Statistics Canada’s March job numbers show a jump in employment among women 55 and older
Today’s labour market survey from the federal agency shows that employment numbers are up, but young Canadians are not leading the way:
- Canada has seen a month-to-month net gain of 29,000 jobs.
- In the first quarter of 2015, the economy gained 63,000 jobs, many of which were part-time positions.
- Women aged 55 and older found employment in March.
- Since March 2013, most of the increase in total employment was among people aged 55 and older, up 96,000 or 2.8 per cent.
The numbers concern Jeff Schwartz. The executive director of Consolidated Credit Counseling Services of Canada wonders what is at the root of the increase in employment among older Canadians.
“It could simply mean that we are living healthier, longer lives, and we want to stay busy into our senior years,” says Schwartz. “But it could also reflect a worrying reality that many Canadians aren’t financially ready to retire.”
There is plenty of data to support Schwartz’s fears. During the recent rush to make RRSP contributions before the March 1st deadline, CIBC reported that more than half (54 per cent) of Canadians had no plans to contribute to their RRSP during the 2014 tax year.
Considering our inability to save for the future, it is no surprise that an October 2014 report from the Conference Board of Canada said that early retirement is a thing of the past, with 60 per cent of those on the cusp of retirement (55-64 years of age) reporting that they have not set aside enough money to comfortably retire.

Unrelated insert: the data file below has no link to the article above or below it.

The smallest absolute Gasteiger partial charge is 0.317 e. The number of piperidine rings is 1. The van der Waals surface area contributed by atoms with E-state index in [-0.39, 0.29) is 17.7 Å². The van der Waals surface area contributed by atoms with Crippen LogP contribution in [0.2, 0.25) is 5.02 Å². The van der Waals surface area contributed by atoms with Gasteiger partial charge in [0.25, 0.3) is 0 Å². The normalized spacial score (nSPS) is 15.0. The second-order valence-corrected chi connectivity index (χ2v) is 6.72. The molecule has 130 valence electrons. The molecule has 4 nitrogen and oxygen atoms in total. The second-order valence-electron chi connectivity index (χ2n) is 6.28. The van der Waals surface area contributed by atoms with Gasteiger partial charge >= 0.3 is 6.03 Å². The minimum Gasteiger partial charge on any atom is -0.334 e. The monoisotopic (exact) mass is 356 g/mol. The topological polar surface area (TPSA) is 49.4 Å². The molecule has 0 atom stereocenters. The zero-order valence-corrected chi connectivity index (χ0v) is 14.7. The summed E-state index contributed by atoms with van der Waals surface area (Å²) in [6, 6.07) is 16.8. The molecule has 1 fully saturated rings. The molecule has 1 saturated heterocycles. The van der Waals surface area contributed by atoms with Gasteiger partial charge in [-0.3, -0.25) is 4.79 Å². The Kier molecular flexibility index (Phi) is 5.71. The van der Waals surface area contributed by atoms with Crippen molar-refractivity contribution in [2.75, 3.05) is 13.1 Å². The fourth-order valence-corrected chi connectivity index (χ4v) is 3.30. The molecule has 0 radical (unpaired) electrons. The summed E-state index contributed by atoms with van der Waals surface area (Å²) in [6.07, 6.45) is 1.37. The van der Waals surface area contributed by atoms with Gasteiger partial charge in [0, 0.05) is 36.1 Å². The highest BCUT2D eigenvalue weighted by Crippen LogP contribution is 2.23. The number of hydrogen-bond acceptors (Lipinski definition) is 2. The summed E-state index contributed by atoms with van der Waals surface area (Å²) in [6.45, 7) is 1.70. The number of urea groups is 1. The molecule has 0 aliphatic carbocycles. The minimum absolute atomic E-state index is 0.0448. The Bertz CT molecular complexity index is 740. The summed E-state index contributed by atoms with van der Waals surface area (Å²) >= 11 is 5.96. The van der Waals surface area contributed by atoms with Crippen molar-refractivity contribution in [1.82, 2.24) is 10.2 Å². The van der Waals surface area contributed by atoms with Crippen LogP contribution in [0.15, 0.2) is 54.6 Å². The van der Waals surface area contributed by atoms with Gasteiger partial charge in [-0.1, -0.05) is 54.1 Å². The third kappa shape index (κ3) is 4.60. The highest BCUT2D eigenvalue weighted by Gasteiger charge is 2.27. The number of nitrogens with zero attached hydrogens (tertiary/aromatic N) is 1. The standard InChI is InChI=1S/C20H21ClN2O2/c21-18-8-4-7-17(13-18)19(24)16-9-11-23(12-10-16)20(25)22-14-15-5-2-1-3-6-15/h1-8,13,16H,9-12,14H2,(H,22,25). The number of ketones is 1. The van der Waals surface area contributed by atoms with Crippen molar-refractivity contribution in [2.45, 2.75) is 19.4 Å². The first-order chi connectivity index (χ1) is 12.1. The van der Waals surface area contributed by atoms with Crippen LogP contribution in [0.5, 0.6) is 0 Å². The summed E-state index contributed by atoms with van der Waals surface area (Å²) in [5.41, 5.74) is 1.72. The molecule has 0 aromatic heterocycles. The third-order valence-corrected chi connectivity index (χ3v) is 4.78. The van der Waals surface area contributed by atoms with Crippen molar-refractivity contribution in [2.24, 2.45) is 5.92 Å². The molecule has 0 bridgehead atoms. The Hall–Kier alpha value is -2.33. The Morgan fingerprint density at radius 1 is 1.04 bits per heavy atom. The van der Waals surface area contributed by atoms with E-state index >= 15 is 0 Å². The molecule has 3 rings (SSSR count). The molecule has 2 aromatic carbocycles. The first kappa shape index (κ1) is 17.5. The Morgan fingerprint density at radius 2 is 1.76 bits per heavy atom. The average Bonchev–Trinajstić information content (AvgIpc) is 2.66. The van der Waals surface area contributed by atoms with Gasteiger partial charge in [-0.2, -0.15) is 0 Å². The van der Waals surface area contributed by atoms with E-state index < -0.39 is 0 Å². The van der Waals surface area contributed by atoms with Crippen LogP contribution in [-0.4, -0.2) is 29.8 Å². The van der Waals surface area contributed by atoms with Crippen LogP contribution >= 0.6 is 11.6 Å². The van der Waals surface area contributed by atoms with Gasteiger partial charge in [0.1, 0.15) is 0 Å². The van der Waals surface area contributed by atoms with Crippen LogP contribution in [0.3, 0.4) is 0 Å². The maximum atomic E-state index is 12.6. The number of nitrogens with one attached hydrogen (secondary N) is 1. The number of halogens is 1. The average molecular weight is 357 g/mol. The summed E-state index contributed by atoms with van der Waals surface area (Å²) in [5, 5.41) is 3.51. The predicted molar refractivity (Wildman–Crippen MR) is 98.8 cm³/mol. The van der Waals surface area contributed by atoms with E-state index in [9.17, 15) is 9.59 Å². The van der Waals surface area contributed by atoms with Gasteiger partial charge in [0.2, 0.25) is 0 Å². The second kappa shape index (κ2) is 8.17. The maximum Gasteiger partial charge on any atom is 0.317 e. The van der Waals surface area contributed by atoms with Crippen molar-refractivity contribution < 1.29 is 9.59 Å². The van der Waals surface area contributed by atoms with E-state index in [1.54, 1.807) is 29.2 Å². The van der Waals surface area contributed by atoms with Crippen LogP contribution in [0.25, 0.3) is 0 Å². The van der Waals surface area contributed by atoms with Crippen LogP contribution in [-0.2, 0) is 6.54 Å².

In an effort to help Canadians meet their retirement goals, Consolidated Credit has put together the following tips to course-correct the wayward path to the Golden Years:
- Set your goals – What kind of a retirement do you envision? Lots of financial advice articles talk about seven-figure savings requirements, but it entirely depends on you. Will you travel? Will you downsize? Will you buy luxury items? Check out our educational booklet on retirement to help you figure out our retirement goals.
- What’s it going to take? – Once you have your goals in mind, try the Canadian Government’s Retirement Income Calculator. Enter your financial information and see if you will hit your target or if you’ll fall short. Knowing where you stand will allow you to make the necessary adjustments.
- Start early – The sooner you start saving for retirement, the better. Adding small amounts to an RRSP in your 20’s gives your money 40 years of growth. Starting later would require much bigger investments to get the same results.
- Know your options – There is a range of ways you can fund your retirement, including public and private funds. Check out our “Planning for your Golden Years” section for some ideas.
- Eliminate debt – Everyone strives to be debt-free in retirement, but not everyone is successful. Attack your debt while still earning an income, or, seek help from a non-profit credit counselling service if your debt is unmanageable.
“Making smart financial decisions today will ensure that you will only work in your old age if you want to, not because you need to” adds Schwartz.
If debt is getting in the way of saving for a comfortable retirement, call today and speak to a trained credit counsellor. They will give you personalized advice on how you can conquer your debt and get a firm grip on your finances. You can also try out Free Debt Analysis online.